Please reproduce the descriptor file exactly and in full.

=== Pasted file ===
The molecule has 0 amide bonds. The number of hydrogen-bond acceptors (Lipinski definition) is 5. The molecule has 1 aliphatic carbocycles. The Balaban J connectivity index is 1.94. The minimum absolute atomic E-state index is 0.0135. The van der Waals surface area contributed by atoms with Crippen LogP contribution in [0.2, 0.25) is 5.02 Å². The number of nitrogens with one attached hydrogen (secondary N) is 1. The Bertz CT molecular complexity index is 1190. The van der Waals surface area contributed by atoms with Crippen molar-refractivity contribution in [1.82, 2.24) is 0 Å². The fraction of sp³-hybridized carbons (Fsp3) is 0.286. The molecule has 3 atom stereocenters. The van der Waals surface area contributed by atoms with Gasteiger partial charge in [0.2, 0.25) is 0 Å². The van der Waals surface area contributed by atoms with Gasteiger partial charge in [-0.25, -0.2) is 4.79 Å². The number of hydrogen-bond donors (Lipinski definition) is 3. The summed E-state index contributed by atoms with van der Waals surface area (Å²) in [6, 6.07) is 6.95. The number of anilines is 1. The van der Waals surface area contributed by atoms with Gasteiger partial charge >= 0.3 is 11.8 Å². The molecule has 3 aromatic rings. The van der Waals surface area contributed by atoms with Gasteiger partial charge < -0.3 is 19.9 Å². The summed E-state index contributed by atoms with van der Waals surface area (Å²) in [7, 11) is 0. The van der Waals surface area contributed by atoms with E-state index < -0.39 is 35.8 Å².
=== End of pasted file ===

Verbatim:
The molecule has 0 amide bonds. The number of hydrogen-bond acceptors (Lipinski definition) is 5. The molecule has 1 aliphatic carbocycles. The Balaban J connectivity index is 1.94. The minimum absolute atomic E-state index is 0.0135. The van der Waals surface area contributed by atoms with Crippen LogP contribution in [0.2, 0.25) is 5.02 Å². The number of nitrogens with one attached hydrogen (secondary N) is 1. The Bertz CT molecular complexity index is 1190. The van der Waals surface area contributed by atoms with Crippen molar-refractivity contribution in [1.82, 2.24) is 0 Å². The fraction of sp³-hybridized carbons (Fsp3) is 0.286. The molecule has 3 atom stereocenters. The van der Waals surface area contributed by atoms with Gasteiger partial charge in [0.2, 0.25) is 0 Å². The van der Waals surface area contributed by atoms with Gasteiger partial charge in [-0.25, -0.2) is 4.79 Å². The number of hydrogen-bond donors (Lipinski definition) is 3. The summed E-state index contributed by atoms with van der Waals surface area (Å²) in [6, 6.07) is 6.95. The number of anilines is 1. The van der Waals surface area contributed by atoms with Gasteiger partial charge >= 0.3 is 11.8 Å². The molecule has 3 aromatic rings. The van der Waals surface area contributed by atoms with Gasteiger partial charge < -0.3 is 19.9 Å². The summed E-state index contributed by atoms with van der Waals surface area (Å²) in [7, 11) is 0. The van der Waals surface area contributed by atoms with E-state index < -0.39 is 35.8 Å².